Faith Pinho urges young journalists to fight back against gendered prejudices


Courtesy Mykal McEldowney

Faith Pinho, formerly of the Indianapolis Star (pictured, right), has been with the Los Angeles Times since 2018.

Jael Calloway, University of Oregon

Faith Pinho’s smile lit up the Zoom call as soon as she appeared. It was clear a true professional had arrived and was ready to share her wisdom with the listening ears of the Headliners of Summer newsroom. Pinho shared personal experiences, tips, tricks, advice, and — what stuck out the most — how she’s faced adversity as a female breaking news reporter.

Pinho, a Boston native, has been a reporter with the Los Angeles Times since 2018. She grew up listening to Boston’s local NPR station and began journaling at a young age. Writing has been a long-time passion for her, knowing journalism was her destined path before she was even 10 years old.

Show them that you’re there to do your work and that you’re going to get it done.


After graduating from Washington and Lee University in Virginia, she interned at WBUR, Boston’s NPR news station; freelanced at WMRA, an NPR station in Virginia; and then began a fellowship at the Indianapolis Star newspaper. In 2018, she began work at the Los Angeles Times as a breaking news reporter.

Collaborative communication as a breaking news reporter is not only wanted, it’s expected. Between editors, managers, co-workers, and the public — perspective is important. However, not everyone is treated equally during collaborations.

“I feel like, sometimes, men can take me a little less seriously than I would like,” she said that evening. “Especially men in authority positions, like law enforcement.”

“Women Journalists and Freedom of Expression,” a report for the Organization of American States, recognizes the increase of women in the field of journalism. Nonetheless, the shadows that follow this fact are the societal stereotypes and prejudices that remain a challenge for women — especially young women such as Pinho.

Working as a young reporter for the Daily Pilot, she recalled her first “dig.”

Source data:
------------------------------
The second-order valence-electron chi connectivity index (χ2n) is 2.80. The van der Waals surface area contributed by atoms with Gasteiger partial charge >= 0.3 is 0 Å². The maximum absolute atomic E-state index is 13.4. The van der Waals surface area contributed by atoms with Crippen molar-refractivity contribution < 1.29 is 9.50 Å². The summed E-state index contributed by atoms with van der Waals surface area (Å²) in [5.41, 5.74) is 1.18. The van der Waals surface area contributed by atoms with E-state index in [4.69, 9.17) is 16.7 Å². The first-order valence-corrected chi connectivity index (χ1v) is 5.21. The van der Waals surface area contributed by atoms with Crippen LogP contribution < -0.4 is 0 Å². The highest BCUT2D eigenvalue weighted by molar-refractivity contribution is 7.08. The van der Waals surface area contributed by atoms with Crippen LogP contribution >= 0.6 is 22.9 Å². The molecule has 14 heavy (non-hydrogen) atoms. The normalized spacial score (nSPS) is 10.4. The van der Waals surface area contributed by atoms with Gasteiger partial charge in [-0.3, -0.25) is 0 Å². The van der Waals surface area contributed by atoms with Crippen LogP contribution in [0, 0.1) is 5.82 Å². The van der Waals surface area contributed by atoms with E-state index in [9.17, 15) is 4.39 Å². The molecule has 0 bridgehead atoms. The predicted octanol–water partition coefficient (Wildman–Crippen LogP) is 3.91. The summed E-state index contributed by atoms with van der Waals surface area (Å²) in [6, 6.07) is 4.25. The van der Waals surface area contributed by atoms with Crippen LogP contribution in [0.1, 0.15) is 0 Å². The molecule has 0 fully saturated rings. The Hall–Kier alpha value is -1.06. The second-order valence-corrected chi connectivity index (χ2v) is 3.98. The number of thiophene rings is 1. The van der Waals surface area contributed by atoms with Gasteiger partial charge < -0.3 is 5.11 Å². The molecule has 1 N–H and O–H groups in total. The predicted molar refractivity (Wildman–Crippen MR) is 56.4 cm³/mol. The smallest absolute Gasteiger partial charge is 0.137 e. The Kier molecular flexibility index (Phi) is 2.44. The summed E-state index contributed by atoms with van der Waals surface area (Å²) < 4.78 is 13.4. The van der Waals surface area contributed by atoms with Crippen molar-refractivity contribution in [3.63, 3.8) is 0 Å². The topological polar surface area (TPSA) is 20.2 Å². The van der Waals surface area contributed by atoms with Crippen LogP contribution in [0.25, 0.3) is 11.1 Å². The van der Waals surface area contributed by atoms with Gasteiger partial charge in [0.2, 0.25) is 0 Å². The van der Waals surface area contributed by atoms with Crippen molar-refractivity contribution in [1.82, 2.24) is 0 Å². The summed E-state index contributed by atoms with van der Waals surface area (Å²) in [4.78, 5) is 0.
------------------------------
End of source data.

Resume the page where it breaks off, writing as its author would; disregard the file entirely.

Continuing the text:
Faith Pinho, reporter for the Los Angeles Times. (Courtesy Faith Pinho )

“I was interviewing these two guys on the street, and they just started talking about my legs,” she said. “They just completely stopped the conversation and just had a whole conversation about my legs.”

“I was like, ‘Yeah, cool, back to homelessness.’ ”

It’s moments like these that showcase the disparities in how men and women are perceived. Even in professional settings, adversity may still be perched around the corner. But these situations haven’t slowed Pinho.

“But you just kinda show them — well, not show them who’s boss, but show them that you’re there to do your work and that you’re going to get it done,” she said. “Regardless of how they view you.”

And she continues to do just that.

Last week, her story surrounding the controversy of a George Washington mural at George Washington High School in San Francisco ran in the Times. She has multiple stories on the way, some of which she’s preparing for intense responses from the public. She also has a podcast in the works.

Pinho showed in her conversation with the Headliners student journalists she has what it takes — all while staying bright, honest, and sincere. A great role model for aspiring journalists, leaving the impression that adversity should be scared of them, not the other way around.

(See Faith’s LA Times profile, and check out her Twitter @faithepinho)

–Aug. 3, 2021–